One Science Fiction Horror Questionable
The Last Days on Mars – This 2013 science fiction horror British co-production boasts a fine cast including Liev Schreiber (Ray Donovan), Olivia Williams (Manhattan), Elias Koteas (Chicago P.D.), and Romola Gari (The Crimson Petal and the White). Their six month Martian stay in claustrophobic habitat buildings has nineteen hours left, yet some work up to the last minute while others dread the coffin-like sleep and ride home. It's been a testy unglamorous trip with little scientific research to validate their efforts, and sunny swing music contrasts the dust, sandstorms, rocks, and bitter mood. Realistic effects, spacesuits, equipment, and rovers fall prey to patchy communications, offline systems, and flickering lights – adding more tension to the mundane repairs, decompression, and radiation. Everyone's already frazzled before the hidden evidence, deceptions, and accusations over scientific credit lead to maydays, disappearing crew, bottomless caverns, and underground organisms. Depressurizing airlocks, contamination, monstrous attacks, and gruesome drill uses enforce the perilous environs, quarantines, and suit tears. Pointing fingers at who's infected, proactive antibiotic experiments, and intravenous versus vapor distribution accent the race to the exit rendezvous and radio chatter horrors heard but not seen. However, the helmets and dark, hectic scenes make it tough to tell what's happening, and one can certainly argue that no alien zombie morph mutations were necessary when the isolated people on edge is SF horror enough without bringing the Z word to Mars. Somber moments also come off as too pretentious, trying to be more sophisticated than the Alien and Aliens imitation – strong women defending protocols, travel through a pipe to restore communication, and only one person able to contact the incoming ship amid double crossings and cliché panic attacks. Such derivative cheats proceed as expected, claiming any moody atmosphere with too many endings resulting in unsatisfying cop outs. While initially entertaining, too many wrong turns just run out of steam in final act.
And a Skipper!
White Settlers – A city couple moves to a too good to be true Scottish fixer upper on a medieval battle site in this 2014 British snoozer also called The Blood Lands. After the usual cool opening credits, are we there yet driving to the horrors, a somewhat shady estate agent, no phone signals, and a move in montage; the very unprepared wife realizes she's afraid of being in an isolated handyman house without power. Of course, her jerk husband makes Scottish jokes, refusing to let up on his bullshit attitude even when there's a scary break in and unseen attackers. The outdoor saucy, surprisingly immature and incompatible couple, and nighttime suspicious are typical clichés, and the divine scenery, historical references, and great house are never used to their full potential. When the description refers to ancient battles, one sort of expects something wild like ghosts or cults and past meets present horror – not guys in pig masks angry at the new neighbors. It's tough to feel any of the supposed English versus Scottish subtext because the horror is so substandard. Eden Lake had better us versus them twists, and I swear I just saw this terrorizing hooligans in animal masks trope in at least three other horror house siege movies. Although flashlights and fog make it difficult to see much of anything here, and our wife has to apologize to her asshole husband for her being afraid even while she's the superior fighter. Maybe this isn't that bad on its own, but it's certainly disappointing if you are expecting anything more than Brits chasing some other Brits through the woods in the dark. Nothing here is horror sentient – people go back to check the still body, bads talk rather than act to create a contrived victim escape, and who trusts the creepy little boy for help? Hello, McFly. If you didn't want any English buying your Scottish property, why not blame the real estate lady who sold it to them? Or the bank that made the price so high? How is unrealistically terrorizing and ridiculously kicking out the new owners so you can move in going to get rid of any of the real world consequences?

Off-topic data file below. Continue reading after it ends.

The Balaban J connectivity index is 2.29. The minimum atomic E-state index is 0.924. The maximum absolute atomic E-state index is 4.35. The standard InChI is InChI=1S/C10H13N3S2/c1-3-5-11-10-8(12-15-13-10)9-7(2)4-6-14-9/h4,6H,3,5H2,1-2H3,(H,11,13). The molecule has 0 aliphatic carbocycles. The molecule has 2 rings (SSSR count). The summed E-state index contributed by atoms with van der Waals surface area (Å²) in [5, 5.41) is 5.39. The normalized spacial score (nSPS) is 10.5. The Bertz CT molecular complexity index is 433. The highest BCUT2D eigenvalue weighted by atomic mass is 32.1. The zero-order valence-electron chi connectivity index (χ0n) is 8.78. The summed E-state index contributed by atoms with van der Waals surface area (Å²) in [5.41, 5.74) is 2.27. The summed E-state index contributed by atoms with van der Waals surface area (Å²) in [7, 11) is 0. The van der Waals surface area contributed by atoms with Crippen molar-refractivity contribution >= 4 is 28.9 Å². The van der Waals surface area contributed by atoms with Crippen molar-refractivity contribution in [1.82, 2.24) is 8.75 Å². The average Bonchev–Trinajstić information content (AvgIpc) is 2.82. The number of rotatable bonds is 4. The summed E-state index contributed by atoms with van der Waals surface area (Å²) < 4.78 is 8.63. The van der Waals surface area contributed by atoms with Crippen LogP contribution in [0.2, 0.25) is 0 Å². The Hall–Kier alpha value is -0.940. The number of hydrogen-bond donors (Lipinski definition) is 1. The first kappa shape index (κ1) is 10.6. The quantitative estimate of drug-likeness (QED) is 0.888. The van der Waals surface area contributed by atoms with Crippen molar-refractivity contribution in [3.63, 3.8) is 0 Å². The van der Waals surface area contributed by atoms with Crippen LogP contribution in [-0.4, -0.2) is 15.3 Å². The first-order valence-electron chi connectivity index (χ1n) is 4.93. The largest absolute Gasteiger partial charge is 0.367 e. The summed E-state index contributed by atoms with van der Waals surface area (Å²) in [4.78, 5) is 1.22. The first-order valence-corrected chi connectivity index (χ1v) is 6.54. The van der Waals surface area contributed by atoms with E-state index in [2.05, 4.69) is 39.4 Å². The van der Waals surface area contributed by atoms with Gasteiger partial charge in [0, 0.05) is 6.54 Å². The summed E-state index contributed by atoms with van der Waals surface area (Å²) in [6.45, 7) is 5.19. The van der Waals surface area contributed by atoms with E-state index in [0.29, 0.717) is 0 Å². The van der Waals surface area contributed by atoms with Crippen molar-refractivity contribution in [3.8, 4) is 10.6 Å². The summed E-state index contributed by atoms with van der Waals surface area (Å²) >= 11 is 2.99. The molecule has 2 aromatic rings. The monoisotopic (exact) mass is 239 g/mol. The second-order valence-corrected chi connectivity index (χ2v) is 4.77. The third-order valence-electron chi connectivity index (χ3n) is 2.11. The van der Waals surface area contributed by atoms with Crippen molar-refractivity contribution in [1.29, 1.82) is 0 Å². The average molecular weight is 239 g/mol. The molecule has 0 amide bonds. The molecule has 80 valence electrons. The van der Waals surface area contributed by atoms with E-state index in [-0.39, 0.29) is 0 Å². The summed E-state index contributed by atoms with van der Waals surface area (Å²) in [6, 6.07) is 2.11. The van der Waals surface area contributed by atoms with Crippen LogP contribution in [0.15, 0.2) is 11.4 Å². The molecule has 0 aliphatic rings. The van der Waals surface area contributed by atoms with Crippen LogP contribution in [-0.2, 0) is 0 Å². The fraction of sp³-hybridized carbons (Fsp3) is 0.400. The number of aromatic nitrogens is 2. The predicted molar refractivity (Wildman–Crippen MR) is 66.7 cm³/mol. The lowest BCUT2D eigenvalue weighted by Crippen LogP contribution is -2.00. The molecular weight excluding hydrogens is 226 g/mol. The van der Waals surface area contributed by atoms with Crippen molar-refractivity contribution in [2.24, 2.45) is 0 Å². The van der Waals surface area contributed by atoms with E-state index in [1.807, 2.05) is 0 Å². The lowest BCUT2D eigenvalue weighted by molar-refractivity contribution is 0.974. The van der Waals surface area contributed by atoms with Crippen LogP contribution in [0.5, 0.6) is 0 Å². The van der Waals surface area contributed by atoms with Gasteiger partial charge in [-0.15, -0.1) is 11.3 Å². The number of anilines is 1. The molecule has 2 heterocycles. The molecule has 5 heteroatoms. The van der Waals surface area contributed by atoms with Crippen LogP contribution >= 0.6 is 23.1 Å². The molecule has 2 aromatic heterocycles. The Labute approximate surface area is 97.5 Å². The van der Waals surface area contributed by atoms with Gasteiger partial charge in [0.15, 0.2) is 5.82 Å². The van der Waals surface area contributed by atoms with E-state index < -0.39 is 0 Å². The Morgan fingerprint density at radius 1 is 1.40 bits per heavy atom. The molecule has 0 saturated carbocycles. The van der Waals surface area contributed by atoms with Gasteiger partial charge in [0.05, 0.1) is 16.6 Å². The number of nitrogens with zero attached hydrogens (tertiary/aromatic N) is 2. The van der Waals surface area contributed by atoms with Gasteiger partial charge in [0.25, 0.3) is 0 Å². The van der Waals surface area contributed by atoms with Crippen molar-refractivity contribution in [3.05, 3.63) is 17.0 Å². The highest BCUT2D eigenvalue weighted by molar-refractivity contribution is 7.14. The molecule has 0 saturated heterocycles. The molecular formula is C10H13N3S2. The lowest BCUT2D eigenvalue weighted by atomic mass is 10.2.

Despite tens of thousands of newer horror movies available between Netflix, Amazon, Hulu, HBO Now, Showtime, Starz, and other free streaming sites; I find its becoming increasingly tougher to find the small percent that's quality horror thanks to an overwhelming saturation of low budget yarns, unimaginative knockoffs, no name derivatives, and second tier rehashings with woeful video covers and abysmal ratings or reviews. I feel like I need to do an essay alone on how to spot a bad horror movie, as there is just a ridiculous amount of sludge sinking the genre – and drowning its viewers. I protest such drivel!